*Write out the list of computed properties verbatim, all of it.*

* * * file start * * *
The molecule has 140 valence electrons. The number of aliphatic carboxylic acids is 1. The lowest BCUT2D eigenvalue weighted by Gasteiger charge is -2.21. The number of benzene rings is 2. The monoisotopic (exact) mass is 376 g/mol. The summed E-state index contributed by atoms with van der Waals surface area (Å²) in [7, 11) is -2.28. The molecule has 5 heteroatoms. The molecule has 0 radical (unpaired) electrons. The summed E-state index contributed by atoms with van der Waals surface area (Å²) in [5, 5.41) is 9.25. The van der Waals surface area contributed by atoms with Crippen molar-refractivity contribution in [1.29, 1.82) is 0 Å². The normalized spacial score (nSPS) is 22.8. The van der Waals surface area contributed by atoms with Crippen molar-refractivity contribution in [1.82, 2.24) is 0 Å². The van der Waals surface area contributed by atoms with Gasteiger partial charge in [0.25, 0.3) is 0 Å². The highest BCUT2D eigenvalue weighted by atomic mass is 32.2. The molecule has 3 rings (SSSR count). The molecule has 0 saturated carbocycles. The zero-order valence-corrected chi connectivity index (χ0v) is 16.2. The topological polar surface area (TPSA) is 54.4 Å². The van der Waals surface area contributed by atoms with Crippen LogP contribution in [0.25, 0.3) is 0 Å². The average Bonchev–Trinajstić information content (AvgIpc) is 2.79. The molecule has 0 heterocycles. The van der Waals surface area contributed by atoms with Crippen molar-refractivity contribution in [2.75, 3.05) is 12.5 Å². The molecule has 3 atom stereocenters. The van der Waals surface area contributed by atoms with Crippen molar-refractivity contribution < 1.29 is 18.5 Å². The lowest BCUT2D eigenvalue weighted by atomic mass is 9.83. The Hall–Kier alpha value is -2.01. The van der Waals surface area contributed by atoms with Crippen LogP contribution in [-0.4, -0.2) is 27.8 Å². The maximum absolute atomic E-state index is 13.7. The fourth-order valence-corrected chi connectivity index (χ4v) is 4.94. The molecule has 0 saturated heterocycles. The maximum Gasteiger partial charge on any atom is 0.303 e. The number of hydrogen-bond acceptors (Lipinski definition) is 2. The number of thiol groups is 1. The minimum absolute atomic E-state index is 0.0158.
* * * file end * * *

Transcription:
The molecule has 140 valence electrons. The number of aliphatic carboxylic acids is 1. The lowest BCUT2D eigenvalue weighted by Gasteiger charge is -2.21. The number of benzene rings is 2. The monoisotopic (exact) mass is 376 g/mol. The summed E-state index contributed by atoms with van der Waals surface area (Å²) in [7, 11) is -2.28. The molecule has 5 heteroatoms. The molecule has 0 radical (unpaired) electrons. The summed E-state index contributed by atoms with van der Waals surface area (Å²) in [5, 5.41) is 9.25. The van der Waals surface area contributed by atoms with Crippen molar-refractivity contribution in [1.29, 1.82) is 0 Å². The normalized spacial score (nSPS) is 22.8. The van der Waals surface area contributed by atoms with Crippen molar-refractivity contribution in [1.82, 2.24) is 0 Å². The van der Waals surface area contributed by atoms with Gasteiger partial charge in [0.25, 0.3) is 0 Å². The highest BCUT2D eigenvalue weighted by atomic mass is 32.2. The molecule has 3 rings (SSSR count). The molecule has 0 saturated carbocycles. The zero-order valence-corrected chi connectivity index (χ0v) is 16.2. The topological polar surface area (TPSA) is 54.4 Å². The van der Waals surface area contributed by atoms with Crippen LogP contribution in [0.25, 0.3) is 0 Å². The average Bonchev–Trinajstić information content (AvgIpc) is 2.79. The molecule has 0 heterocycles. The van der Waals surface area contributed by atoms with Crippen molar-refractivity contribution in [2.75, 3.05) is 12.5 Å². The molecule has 3 atom stereocenters. The van der Waals surface area contributed by atoms with Crippen molar-refractivity contribution < 1.29 is 18.5 Å². The lowest BCUT2D eigenvalue weighted by atomic mass is 9.83. The Hall–Kier alpha value is -2.01. The van der Waals surface area contributed by atoms with Crippen LogP contribution in [-0.4, -0.2) is 27.8 Å². The maximum absolute atomic E-state index is 13.7. The fourth-order valence-corrected chi connectivity index (χ4v) is 4.94. The molecule has 0 saturated heterocycles. The maximum Gasteiger partial charge on any atom is 0.303 e. The number of hydrogen-bond acceptors (Lipinski definition) is 2. The number of thiol groups is 1. The minimum absolute atomic E-state index is 0.0158.